April 1, 2013 By Alex Marshall, Senior Fellow, the Regional Plan Association in New York City
Great politicians can explain complex issues quickly and simply. That’s what Franklin Delano Roosevelt did on Sept. 21, 1932, when, as a candidate for the presidency, he spoke in Portland, Ore., and addressed a big issue of the time: electrical service and who would provide it -- public utilities or private companies.
“My answer has been, as it is tonight, to point out these plain principles,” Roosevelt told the crowd. “That where a community -- a city or county or a district -- is not satisfied with the service rendered or the rates charged by the private utility, it has the undeniable basic right, as one of its functions of government, one of its functions of home rule, to set up ... its own governmentally owned and operated service.”
FDR went on to win the presidency and, while losing some battles, he helped bolster the viability of both public and cooperatively owned power companies, which are still serving their communities well today. He also encouraged states to regulate private electrical companies more aggressively.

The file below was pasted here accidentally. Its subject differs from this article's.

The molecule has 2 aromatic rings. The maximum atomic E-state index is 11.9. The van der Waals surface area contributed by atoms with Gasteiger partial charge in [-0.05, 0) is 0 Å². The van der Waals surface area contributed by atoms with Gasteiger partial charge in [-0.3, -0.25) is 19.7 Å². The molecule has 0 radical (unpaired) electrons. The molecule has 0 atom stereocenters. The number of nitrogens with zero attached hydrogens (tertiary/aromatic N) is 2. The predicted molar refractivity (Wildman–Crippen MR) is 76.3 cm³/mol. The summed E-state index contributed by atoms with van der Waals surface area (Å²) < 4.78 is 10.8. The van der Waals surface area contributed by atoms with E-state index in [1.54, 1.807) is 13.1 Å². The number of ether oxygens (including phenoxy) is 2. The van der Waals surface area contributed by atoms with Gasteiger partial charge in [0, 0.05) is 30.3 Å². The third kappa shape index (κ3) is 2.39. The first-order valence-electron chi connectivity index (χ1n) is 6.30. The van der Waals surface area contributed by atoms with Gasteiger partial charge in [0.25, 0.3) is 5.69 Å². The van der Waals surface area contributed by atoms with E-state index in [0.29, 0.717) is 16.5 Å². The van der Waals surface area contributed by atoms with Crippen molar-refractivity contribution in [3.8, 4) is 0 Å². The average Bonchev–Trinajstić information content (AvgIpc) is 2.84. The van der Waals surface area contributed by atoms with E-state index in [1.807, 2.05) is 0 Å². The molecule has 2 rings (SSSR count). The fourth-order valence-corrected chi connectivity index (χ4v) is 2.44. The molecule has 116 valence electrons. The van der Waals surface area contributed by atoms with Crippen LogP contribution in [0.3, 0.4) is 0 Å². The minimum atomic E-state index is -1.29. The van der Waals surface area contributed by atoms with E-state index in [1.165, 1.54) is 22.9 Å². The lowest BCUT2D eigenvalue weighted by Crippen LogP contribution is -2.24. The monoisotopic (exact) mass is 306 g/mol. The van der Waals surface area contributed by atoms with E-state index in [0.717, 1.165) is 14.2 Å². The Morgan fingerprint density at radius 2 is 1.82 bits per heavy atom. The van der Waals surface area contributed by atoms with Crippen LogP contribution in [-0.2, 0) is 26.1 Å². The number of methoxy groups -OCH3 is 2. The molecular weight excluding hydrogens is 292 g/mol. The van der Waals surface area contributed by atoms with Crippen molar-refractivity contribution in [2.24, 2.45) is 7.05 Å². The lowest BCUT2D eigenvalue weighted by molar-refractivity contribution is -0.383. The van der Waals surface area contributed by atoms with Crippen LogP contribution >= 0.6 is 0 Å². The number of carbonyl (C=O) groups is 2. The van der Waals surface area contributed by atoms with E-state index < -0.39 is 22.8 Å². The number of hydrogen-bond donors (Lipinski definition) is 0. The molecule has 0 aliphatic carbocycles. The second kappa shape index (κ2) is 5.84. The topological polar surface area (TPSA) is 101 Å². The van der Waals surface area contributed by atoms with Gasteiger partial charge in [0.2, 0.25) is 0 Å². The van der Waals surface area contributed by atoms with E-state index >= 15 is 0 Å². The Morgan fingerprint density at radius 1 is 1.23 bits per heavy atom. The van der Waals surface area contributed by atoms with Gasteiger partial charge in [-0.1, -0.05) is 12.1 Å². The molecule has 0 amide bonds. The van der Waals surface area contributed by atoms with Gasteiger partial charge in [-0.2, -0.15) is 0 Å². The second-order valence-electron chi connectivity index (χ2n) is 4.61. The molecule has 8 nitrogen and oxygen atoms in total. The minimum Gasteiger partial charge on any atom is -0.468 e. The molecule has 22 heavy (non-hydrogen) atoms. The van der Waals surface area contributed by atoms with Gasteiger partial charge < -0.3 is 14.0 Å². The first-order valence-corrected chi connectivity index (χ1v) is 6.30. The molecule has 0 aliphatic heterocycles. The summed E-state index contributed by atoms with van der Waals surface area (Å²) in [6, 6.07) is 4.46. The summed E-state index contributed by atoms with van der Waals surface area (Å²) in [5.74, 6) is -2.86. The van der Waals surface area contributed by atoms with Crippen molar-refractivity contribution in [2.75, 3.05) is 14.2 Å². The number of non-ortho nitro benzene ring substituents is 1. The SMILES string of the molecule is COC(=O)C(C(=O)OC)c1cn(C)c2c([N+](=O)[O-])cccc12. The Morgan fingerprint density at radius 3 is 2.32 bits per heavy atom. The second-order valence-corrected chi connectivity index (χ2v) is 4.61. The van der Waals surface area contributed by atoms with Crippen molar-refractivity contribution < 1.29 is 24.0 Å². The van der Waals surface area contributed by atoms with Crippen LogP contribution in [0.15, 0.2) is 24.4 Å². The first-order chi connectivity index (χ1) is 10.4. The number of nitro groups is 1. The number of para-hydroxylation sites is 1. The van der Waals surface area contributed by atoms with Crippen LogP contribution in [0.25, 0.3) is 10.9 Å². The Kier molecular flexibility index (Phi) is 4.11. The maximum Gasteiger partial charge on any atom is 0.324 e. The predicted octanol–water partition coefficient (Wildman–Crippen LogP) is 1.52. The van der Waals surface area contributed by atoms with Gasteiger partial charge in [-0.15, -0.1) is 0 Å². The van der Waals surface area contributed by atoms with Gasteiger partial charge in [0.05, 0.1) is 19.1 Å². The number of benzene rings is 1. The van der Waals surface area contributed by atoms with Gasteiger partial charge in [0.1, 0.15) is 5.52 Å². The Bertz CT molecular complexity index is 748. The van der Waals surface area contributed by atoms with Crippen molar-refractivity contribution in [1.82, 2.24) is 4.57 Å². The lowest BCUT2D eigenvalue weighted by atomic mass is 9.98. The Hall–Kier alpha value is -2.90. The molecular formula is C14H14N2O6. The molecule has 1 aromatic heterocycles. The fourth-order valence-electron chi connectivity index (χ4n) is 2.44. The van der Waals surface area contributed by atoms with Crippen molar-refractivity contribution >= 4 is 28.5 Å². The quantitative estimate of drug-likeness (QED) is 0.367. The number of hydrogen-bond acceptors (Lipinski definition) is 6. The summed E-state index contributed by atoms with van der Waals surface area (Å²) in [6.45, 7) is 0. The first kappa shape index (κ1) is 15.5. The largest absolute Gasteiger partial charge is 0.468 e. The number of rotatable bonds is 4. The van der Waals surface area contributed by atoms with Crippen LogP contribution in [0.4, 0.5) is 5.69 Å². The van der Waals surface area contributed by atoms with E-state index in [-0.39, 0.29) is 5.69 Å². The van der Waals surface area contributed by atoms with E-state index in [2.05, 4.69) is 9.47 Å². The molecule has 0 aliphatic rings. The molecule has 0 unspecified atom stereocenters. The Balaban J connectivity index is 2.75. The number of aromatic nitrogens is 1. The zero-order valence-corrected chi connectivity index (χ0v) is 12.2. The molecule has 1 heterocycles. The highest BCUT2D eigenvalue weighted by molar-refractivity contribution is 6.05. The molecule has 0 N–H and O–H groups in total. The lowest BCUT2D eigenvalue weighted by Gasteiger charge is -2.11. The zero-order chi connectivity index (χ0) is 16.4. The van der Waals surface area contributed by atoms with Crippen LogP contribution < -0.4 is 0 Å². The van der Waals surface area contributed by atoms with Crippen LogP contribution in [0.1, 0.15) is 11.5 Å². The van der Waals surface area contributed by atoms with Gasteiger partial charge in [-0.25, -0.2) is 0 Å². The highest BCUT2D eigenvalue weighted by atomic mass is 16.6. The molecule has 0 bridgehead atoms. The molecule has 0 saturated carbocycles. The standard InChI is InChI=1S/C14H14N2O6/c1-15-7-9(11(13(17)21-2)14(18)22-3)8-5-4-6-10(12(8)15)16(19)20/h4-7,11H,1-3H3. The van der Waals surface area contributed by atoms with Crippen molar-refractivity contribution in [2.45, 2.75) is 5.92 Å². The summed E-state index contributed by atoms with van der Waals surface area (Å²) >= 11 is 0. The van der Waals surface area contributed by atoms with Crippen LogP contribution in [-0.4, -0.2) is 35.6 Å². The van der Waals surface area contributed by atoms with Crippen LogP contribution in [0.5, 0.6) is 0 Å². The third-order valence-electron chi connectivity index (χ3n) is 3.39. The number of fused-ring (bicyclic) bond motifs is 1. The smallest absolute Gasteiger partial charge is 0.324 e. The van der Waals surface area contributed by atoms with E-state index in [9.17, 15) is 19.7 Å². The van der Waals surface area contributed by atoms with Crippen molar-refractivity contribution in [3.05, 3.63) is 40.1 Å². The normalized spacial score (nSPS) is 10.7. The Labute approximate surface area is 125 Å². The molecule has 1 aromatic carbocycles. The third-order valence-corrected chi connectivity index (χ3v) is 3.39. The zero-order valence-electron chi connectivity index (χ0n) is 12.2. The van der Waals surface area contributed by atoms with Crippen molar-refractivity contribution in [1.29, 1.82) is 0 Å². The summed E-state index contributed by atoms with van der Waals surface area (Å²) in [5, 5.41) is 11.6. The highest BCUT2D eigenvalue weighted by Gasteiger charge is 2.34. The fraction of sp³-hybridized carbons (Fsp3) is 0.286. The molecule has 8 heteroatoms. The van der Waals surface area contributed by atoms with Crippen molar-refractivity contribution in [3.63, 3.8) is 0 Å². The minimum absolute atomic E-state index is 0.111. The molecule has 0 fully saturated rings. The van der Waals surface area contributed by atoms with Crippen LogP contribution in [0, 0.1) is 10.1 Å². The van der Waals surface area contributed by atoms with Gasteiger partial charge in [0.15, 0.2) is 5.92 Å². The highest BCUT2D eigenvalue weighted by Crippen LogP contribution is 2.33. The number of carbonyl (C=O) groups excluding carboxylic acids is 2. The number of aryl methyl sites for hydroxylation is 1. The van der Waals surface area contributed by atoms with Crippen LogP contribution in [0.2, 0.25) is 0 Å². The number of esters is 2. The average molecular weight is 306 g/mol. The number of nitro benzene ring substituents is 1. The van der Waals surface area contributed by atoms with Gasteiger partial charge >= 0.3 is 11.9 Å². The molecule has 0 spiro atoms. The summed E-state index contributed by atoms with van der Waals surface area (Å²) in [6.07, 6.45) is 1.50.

We are at a similar transition point with fiber-optic networks, the slender glass tubes that transmit the torrents of bits and bytes that power the Internet, cable television and telephone service, as well as a range of other services, including smart energy grids.
It is now clear that fiber networks need to go everywhere; they should be carried into homes and businesses and replace the antiquated copper lines. But who will install these networks and who will control them? This question is key because it will impact decades of economic growth and who will benefit from it.
All over the country, community leaders are looking to boost economic development through various initiatives. One key element in many of those initiatives is the use of information technology. When local governments build IT infrastructure, create e-government applications, assist high-tech startups or otherwise focus on technology, they create conditions that draw businesses to their communities and help retain skilled workers. This paper discusses and provides examples of these various ways local government can use technology to ultimately make a community more attractive to businesses, visitors and residents.